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Ceccherini-Silberstein, Francesca (2001): Identification and characterization of Risp: a new nucleocytoplasmic shuttle protein interacting with the HIV-1 Rev protein. Dissertation, LMU München: Faculty of Biology
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Abstract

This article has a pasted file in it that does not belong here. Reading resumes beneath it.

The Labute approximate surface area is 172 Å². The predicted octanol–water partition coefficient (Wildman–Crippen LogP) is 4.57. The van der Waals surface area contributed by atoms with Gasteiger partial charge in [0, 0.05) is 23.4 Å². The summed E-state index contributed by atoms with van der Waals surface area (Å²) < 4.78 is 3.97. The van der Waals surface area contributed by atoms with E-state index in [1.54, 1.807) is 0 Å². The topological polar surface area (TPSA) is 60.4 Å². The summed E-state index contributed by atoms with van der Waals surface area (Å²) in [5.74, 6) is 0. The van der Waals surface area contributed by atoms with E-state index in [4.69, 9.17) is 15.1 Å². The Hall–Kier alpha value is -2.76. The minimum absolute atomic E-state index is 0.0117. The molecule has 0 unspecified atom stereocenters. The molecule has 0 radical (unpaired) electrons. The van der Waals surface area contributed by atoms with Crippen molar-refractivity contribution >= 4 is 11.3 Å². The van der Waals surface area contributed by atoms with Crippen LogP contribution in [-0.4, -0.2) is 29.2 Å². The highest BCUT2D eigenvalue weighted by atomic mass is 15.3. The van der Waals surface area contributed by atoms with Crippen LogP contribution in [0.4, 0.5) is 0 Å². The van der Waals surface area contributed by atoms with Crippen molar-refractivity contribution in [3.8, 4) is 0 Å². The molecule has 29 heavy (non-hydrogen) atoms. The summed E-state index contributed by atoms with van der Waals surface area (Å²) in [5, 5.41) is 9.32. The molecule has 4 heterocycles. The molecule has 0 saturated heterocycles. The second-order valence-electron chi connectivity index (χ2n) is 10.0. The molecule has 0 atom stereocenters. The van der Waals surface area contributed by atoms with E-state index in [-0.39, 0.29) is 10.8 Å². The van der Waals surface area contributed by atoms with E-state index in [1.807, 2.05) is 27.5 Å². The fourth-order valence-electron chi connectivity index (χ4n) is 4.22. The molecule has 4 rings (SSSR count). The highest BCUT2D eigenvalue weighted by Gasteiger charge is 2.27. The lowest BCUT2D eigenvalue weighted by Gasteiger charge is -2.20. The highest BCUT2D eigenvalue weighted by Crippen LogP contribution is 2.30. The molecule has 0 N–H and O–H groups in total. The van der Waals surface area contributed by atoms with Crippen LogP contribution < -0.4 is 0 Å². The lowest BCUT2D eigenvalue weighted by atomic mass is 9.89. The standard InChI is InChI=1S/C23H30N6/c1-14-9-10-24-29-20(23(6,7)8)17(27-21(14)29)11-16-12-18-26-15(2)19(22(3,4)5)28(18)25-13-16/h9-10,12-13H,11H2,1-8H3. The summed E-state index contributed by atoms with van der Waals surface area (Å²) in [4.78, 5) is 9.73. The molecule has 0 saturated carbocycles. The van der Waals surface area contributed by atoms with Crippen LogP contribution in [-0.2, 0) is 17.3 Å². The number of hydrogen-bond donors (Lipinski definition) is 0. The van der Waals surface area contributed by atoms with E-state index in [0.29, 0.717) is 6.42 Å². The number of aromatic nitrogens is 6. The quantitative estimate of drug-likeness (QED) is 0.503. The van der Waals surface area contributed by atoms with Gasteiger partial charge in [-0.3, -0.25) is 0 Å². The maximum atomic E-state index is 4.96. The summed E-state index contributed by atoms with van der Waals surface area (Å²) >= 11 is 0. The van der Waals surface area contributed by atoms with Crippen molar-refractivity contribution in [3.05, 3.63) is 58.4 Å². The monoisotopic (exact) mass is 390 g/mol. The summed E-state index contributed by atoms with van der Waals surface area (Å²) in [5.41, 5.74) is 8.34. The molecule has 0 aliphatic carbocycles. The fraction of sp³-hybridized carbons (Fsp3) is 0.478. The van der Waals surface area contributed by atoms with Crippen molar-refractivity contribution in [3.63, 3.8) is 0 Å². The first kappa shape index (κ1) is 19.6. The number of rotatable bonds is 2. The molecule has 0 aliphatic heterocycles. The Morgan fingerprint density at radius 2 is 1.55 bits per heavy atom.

The aim of this study was to characterize the role of Rev-interacting cellular proteins in controlling the function of Rev in the host cell. The HIV-1 protein Rev plays an essential role in the temporal regulation of the virus gene expression by stimulating the expression of viral structural proteins. Rev enhances the nucleocytoplasmic transport and the translation of unspliced and single spliced viral mRNAs by binding with high affinity to a specific target element on the HIV-RNA. It was assumed that interaction with cellular factors is essential for Rev function. At the onset of this study, only a few potential cofactors were known with no clearly defined functional relevance. So we decided to search for new Rev-interacting factors using the yeast two-hybrid system. In this work a new Rev-interacting protein has been identified, by screening a Jurkat T cell cDNA library. The protein was termed Risp (Rev-interacting shuttle protein), because it shuttles between the nuclear and the cytoplasmic compartments. The Risp gene is widely expressed in human cells and conserved among various species, most probably as part of a larger gene. High amino acid homology (99%) with the C-terminal part of a large brain cDNA clone for KIAA0592 protein has been found, whereas no obvious homology to proteins with known function was observed. However, a weak and partial similarity appeared with several RNA-/DNA-binding and shuttle proteins. This might indicate that the Risp protein - or the larger protein containing it - could be a member of a new family of nucleocytoplasmic shuttle proteins with RNA-/DNA-binding function. Next, the intracellular localization and shuttling of Risp was investigated. In HeLa cells Risp- GFP localized in both nuclear and cytoplasmic compartments, but clearly accumulated in the cytoplasm, indicating the presence of a strong nuclear export signal (NES). The identification of a NES sequence was confirmed by deletion analysis of Risp and by nuclear microinjection of BSA-fusion proteins conjugated to peptides from the C-terminal part of Risp. Treatment with leptomycin B, a drug which has been shown to specifically block Crm1 (exportin) mediated export, resulted in nuclear accumulation of Risp-GFP, showing that the nuclear export of Risp, like that of Rev, is Crm1-dependent. Using bioinformatic tools able to detect weak homologies with high specificity, sequence comparisons between Risp and all currently known Rev interacting factors were performed. This analysis for the first time revealed a common motif shared between Rev and Rev-interacting cellular factors, termed RIP. The region of Risp harboring the RIP motif was neither essential nor sufficient for the Rev-binding in the yeast two hybrid system, suggesting no direct correlation between RIP and the Rev-binding ability. Preliminary experiments suggested, that Risp, as a Rev-interacting protein, is able to inhibit Revtrans- activation, while Risp does not interfere with Tat in a Tat-trans-activation assay. The overexpression of Risp-GFP reduced the production of the Rev-dependent structural viral protein p24gag up to 70%. In addition a previously unrecognized sequence motif in the activation domain of Rev with intrinsic nuclear import activity was found and tested in transfection and microinjection assays. This motif (“PPXXR”) is conserved in various RNA-binding proteins and was proposed to mediate nuclear translocation of the cellular functional homologue of HIV-1 Rev Sam68.